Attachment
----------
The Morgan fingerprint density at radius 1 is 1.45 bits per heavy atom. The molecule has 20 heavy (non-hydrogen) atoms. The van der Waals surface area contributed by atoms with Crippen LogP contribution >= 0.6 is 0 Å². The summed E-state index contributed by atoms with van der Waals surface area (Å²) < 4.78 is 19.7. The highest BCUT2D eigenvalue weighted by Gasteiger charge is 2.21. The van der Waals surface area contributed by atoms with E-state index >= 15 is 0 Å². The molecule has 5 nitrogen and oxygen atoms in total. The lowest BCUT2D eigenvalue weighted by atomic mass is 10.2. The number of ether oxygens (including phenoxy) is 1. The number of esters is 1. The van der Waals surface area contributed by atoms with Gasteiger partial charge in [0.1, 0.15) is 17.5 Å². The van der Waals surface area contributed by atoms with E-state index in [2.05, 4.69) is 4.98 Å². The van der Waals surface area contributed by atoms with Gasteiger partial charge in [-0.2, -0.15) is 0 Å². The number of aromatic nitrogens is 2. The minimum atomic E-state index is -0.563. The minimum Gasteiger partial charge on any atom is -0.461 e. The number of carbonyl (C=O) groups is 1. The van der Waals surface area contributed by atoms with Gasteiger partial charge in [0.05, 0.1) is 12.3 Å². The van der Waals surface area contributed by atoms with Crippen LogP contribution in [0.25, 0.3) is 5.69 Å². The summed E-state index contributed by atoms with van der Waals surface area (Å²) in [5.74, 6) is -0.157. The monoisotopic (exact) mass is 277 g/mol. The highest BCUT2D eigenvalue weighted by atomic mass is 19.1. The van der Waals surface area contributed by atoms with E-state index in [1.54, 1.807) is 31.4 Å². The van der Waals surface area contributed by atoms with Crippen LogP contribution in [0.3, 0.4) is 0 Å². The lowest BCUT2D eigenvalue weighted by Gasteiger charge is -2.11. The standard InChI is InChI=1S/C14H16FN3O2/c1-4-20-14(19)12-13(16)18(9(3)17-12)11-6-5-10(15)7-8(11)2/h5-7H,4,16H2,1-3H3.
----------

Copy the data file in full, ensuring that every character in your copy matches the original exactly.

The Morgan fingerprint density at radius 1 is 1.45 bits per heavy atom. The molecule has 20 heavy (non-hydrogen) atoms. The van der Waals surface area contributed by atoms with Crippen LogP contribution >= 0.6 is 0 Å². The summed E-state index contributed by atoms with van der Waals surface area (Å²) < 4.78 is 19.7. The highest BCUT2D eigenvalue weighted by Gasteiger charge is 2.21. The van der Waals surface area contributed by atoms with E-state index >= 15 is 0 Å². The molecule has 5 nitrogen and oxygen atoms in total. The lowest BCUT2D eigenvalue weighted by atomic mass is 10.2. The number of ether oxygens (including phenoxy) is 1. The number of esters is 1. The van der Waals surface area contributed by atoms with Gasteiger partial charge in [0.1, 0.15) is 17.5 Å². The van der Waals surface area contributed by atoms with E-state index in [2.05, 4.69) is 4.98 Å². The van der Waals surface area contributed by atoms with Gasteiger partial charge in [-0.2, -0.15) is 0 Å². The number of aromatic nitrogens is 2. The minimum atomic E-state index is -0.563. The minimum Gasteiger partial charge on any atom is -0.461 e. The number of carbonyl (C=O) groups is 1. The van der Waals surface area contributed by atoms with Gasteiger partial charge in [0.05, 0.1) is 12.3 Å². The van der Waals surface area contributed by atoms with Crippen LogP contribution in [0.25, 0.3) is 5.69 Å². The summed E-state index contributed by atoms with van der Waals surface area (Å²) in [5.74, 6) is -0.157. The monoisotopic (exact) mass is 277 g/mol. The highest BCUT2D eigenvalue weighted by atomic mass is 19.1. The van der Waals surface area contributed by atoms with E-state index in [1.54, 1.807) is 31.4 Å². The van der Waals surface area contributed by atoms with Crippen LogP contribution in [0.3, 0.4) is 0 Å². The lowest BCUT2D eigenvalue weighted by Gasteiger charge is -2.11. The standard InChI is InChI=1S/C14H16FN3O2/c1-4-20-14(19)12-13(16)18(9(3)17-12)11-6-5-10(15)7-8(11)2/h5-7H,4,16H2,1-3H3.